"I want U2 to be a band that takes risks. I hate this idea of U2 as a nice safe band. . . . The rock rebel thing is very phony."
Book Review: U2 LIVE - A Concert Documentary
November 21, 2003
U2 LIVE - A Concert Documentary by Pimm Jal de la Parra Omnibus Press
In the interest of full disclosure, let me play a few cards right at the start: The first version of U2 LIVE was my favorite U2-related book from the minute I bought it. I've been waiting anxiously for this update, following its progress online over the past year. What's more, I've known the author of this latest update of U2 LIVE for nearly ten years now, and I consider her a friend. In short, I'm not an unbiased writer as I sit here to offer a book review. With that out of the way, I'll say this: If you ask for just one U2-related book for the holidays this year, ask for the new update of U2 LIVE.
It's been well-documented how Caroline van Oosten de Boer came to take over the updating of U2 LIVE. Pimm Jal de la Parra, who wrote the original that was released in 1994 as well as an incomplete 1997 update that included only the first handful of shows from the PopMart Tour, died in April 2002. His family asked van Oosten de Boer to take over the book and complete the work Pimm had started. (They were close friends who worked together on the terrific Collectormania magazine and the original U2 LIVE.) She did, and with the help of countless fans around the world, the third version of U2 LIVE has just hit book stores.
The new edition of U2 LIVE includes the full text and photos of the original version untouched and unedited. What's new, then, is more than 70 pages of concert recaps covering the PopMart and Elevation tours, an accompanying collection of color photos from those two tours, and an appendix that provides updates and corrections to the previous printings. What's gone, due to space restrictions, is some of the statistical information from the original, such as the lists of concerts per country, per year, etc. The new content follows the successful format of the original, presenting basic facts about each show -- date, location, attendance, setlist, etc. -- followed by a written recap highlighting the noteworthy elements of each show, and sparing no words on those nights when U2 couldn't conjure anything noteworthy on stage to write about.
In fact, it's the book's unabashed honesty that makes it such a worthwhile read. U2 is a great live band, but we all know that not every concert is two hours of unadulterated magic. When the band is bad, U2 LIVE calls them on it. Consider this description of the opening night of the PopMart Tour:
"As The Edge puts on his guitar he finds out it's not working. He needs to kick a switch on one of his foot pedals which is conveniently covered in smoke. Blinded, The Edge goes down on his hands and knees to find it by touch -- which although it must have been embarrassing -- has him in stitches. He manages to get his guitar working and a truly awful version of Discotheque follows. It doesn't even come close to the power it has on record and Edge's guitar malfunctions for most of the song."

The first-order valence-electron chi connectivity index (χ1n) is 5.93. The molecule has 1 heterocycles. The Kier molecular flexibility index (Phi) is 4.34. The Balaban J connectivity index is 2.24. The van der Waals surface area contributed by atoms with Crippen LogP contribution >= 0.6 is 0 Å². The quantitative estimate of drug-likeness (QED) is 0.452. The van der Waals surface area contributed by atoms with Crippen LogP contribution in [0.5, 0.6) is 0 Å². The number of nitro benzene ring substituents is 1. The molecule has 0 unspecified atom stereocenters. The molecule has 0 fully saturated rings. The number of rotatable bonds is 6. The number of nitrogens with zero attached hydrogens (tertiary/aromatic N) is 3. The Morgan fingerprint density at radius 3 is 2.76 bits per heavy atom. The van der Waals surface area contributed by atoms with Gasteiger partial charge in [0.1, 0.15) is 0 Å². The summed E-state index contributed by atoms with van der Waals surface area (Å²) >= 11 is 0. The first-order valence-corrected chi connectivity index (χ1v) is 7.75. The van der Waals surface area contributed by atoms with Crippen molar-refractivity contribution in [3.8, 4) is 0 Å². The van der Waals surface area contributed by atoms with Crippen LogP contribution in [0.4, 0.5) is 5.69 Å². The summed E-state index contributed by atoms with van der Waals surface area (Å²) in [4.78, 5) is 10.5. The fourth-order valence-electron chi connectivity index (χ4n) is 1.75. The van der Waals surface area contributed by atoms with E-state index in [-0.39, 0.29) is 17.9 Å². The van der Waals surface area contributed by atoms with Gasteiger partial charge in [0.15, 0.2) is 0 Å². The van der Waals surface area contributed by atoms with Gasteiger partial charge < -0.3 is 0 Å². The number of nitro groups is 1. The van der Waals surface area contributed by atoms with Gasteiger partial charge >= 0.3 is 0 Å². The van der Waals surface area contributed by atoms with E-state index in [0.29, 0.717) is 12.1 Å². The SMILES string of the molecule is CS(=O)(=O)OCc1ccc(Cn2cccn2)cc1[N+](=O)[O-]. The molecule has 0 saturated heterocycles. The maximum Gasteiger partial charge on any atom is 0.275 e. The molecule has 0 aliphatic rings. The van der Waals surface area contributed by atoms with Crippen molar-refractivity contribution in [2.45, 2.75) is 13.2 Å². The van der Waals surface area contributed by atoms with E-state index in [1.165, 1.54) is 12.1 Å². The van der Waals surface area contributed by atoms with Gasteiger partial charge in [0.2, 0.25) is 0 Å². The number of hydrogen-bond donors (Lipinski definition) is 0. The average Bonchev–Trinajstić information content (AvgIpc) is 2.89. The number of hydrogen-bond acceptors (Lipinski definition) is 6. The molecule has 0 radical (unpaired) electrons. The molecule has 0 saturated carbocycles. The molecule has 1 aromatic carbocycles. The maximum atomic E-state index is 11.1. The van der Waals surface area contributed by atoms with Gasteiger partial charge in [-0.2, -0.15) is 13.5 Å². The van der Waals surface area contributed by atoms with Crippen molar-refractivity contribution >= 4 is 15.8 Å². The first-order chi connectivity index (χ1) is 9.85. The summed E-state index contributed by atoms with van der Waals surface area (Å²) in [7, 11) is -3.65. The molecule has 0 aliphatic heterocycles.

Likewise, on those nights when U2 is making magic, U2 LIVE captures the spirit, and does it without cheerleading. There are a couple references to shows that have "gone into orbit" or "left the planet," and terrific descriptions that tell why. You may buy U2 LIVE for the facts you'll learn about any given U2 show, but it's the writing that will bring back memories of the shows you saw, and take you to shows you didn't. Take this from the October 12, 2001, Elevation show in Montreal:
"After Walk On, Bono leaves the stage, hanging his Todd Lynn jacket -- with its American flag lining -- over the microphone stand. The lights go out, a single spotlight remaining on the jacket and flag. After a few minutes, Grace is played over the PA as the crowd walk out the venue into the pouring rain."
Backing up the sharp writing is superb research about some of the little things that happen during a U2 show -- things that are often the only way to separate one show from the next. U2 LIVE is filled with citations of Bono's speeches and between-songs commentaries, behind-the-scenes information about the various celebrities and friends of U2 who were in attendance at many shows, and explanations of the non-U2 song snippets Bono often sings. You'll learn, for example, that Bono sang bits of a song called "The Sash My Father Wore" into "Bullet the Blue Sky" during the PopMart Tour, and that "Sash" is an Irish Protestant marching song that helped segue between "Bullet" and "Please."
The new content in U2 LIVE is not without flaws. There are an inordinate number of minor typos and misspellings which will need to be corrected in the next update. (If you need an excuse look no further than the fact that van Oosten de Boer had, by her own count, about three months to write recaps of the more than 200 PopMart and Elevation shows.) Beyond that, there are a few memorable incidents not mentioned in the book -- such as Bono donning MacPhisto's horns and gold jacket during the St. Louis PopMart show, a moment that was talked about for weeks in online discussion groups. But picking on these aspects of U2 LIVE is akin to knocking Bono for his salty tongue. Some things -- including typos, not having enough space to mention everything, and the occasional F-bomb from Bono -- are just to be expected.
As a lover of U2's history, I'm an even bigger fan of U2 LIVE after this update than I was before I read it. As U2 Tour Designer Willie Williams writes in the Foreword, the book is "an extraordinarily accurate record of how it was" on the road with U2. A great live band like U2 deserves a great tour documentary, and the updated U2 LIVE delivers. It's an encore that was well worth waiting for.
© @U2/McGee, 2003.